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ATC, CSCS, PT, PhD: Alphabet Soup, Oh My!

We're all working towards the same goal; to make healthier and stronger athletes that move better. I was having a conversation the other day regarding scope of practice with a physical therapist friend of mine and we starting talking about limits of our respective practice. This got me thinking about how these limits constrain our education within this field.

Within each discipline you will find a core unit of practitioners who are highly protective of their industry. For example, ATCs may tell strength coaches to stay away from doing "XYZ" because that is out of their scope. You also might find strength coaches telling PT's that they need to stop implementing "ABC" regarding program design because 'it's their territory'.I will be the first to say that I completely understand and agree with the general standards of our scope of practice. Understand that the grey areas between the scopes are becoming ever more slimmer.  There have been many times when I 'use' to personal train athletes that if they score poorly on the Functional Movement Screen, I referred them out. If that had positive indicators of pain doing "XYZ", I'd refer.  This just makes sense to me. I'm not an expert at physical therapy. I'm not an expert at diagnosing injuries. I'm not an expert nor can/should be, putting my hands on athletes with manual therapy. This is where the referring and scope of practice should be.

However, I think it's in our industries best interest to UNDERSTAND what each practice does. I'm not going to go back to school to become an ATC or Physical Therapist but you can bet your buck that I'm reading textbooks and continuing education material regarding the topic. "Why", might you ask? I believe having the understanding of each practice helps aid the athlete in all of our respective goals. We're all here to make healthier and stronger athletes move better and more efficiently.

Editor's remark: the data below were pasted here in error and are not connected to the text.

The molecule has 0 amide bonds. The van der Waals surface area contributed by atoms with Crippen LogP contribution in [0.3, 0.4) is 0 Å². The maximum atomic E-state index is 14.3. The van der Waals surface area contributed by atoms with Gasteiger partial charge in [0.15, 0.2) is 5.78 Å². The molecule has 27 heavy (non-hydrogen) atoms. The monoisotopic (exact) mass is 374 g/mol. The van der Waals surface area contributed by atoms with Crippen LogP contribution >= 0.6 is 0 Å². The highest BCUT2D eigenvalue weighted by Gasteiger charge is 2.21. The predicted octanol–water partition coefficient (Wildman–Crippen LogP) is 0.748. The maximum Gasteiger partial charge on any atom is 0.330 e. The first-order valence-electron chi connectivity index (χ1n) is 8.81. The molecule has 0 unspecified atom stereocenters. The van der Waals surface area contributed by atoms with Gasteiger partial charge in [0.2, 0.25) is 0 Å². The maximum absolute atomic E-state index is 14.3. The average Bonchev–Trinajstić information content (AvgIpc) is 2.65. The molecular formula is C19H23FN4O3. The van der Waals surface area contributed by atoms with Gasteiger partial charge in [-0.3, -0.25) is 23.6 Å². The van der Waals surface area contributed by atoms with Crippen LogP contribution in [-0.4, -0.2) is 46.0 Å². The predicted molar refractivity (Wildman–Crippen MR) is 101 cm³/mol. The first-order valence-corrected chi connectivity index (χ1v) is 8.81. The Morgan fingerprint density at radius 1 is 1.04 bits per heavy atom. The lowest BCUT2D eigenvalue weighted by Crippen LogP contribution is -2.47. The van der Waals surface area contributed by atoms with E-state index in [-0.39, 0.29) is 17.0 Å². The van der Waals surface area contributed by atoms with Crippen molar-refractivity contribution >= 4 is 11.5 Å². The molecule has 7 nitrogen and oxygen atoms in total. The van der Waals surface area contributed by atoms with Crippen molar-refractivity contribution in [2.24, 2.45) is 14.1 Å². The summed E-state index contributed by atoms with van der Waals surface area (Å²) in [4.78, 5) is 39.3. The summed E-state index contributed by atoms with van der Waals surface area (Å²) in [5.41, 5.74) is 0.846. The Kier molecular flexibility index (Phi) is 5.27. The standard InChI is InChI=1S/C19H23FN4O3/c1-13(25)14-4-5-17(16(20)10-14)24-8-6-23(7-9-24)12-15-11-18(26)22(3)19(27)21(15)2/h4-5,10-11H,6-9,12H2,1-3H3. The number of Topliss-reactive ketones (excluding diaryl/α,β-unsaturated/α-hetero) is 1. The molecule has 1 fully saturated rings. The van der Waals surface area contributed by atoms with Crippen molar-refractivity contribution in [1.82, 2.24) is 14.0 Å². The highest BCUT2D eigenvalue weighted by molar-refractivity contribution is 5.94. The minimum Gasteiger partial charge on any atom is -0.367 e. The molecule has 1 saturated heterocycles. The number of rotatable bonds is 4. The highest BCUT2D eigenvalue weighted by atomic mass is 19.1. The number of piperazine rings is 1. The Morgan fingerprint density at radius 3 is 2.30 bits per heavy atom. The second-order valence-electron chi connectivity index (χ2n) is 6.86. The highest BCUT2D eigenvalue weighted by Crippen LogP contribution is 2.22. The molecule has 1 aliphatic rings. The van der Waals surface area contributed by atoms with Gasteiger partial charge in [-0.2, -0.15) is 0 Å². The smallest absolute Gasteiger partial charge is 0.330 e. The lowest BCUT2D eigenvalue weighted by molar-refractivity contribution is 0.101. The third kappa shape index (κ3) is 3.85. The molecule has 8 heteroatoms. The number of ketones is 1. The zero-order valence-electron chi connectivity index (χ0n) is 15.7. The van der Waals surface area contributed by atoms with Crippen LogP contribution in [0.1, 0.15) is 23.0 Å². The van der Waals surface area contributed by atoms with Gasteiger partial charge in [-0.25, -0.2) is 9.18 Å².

If I can understand what the ATC is looking for in injuries, I will be on the ball when I suspect an nagging injury or signs of "XYZ". This doesn't mean I'll step outside of my scope of practice, but it does mean I'll be quick to refer the athlete because of my education. Regarding physical therapy (something I've been extensively reading on lately), if I can understand the progressions the PT is doing with an injured athlete, I can efficiently and more safely begin developing strength training progressions and protocols that will help aid in the transition from an ATC, to a PT, to a strength coach.

I encourage you to not sell yourself short. If your a coach, or a PT or any other discipline; start reading other materials outside of your field. I'm not advocating to extend your practice outside of your scope, but rather gain an understanding of how each of our fields work towards the same positive goal. I'm still supporting becoming an absolute beast of knowledge within your own field, but to begin looking at other disciplines as a source to improve your own knowledge and the progress of our athletes.

Adam Ringler

Adam Ringler

Adam Ringler, MS, SCCC, CSCS is a hard working, loyal, and competitive Strength & Conditioning Coach at the University of Colorado. Born on Television, Raised by wolves.

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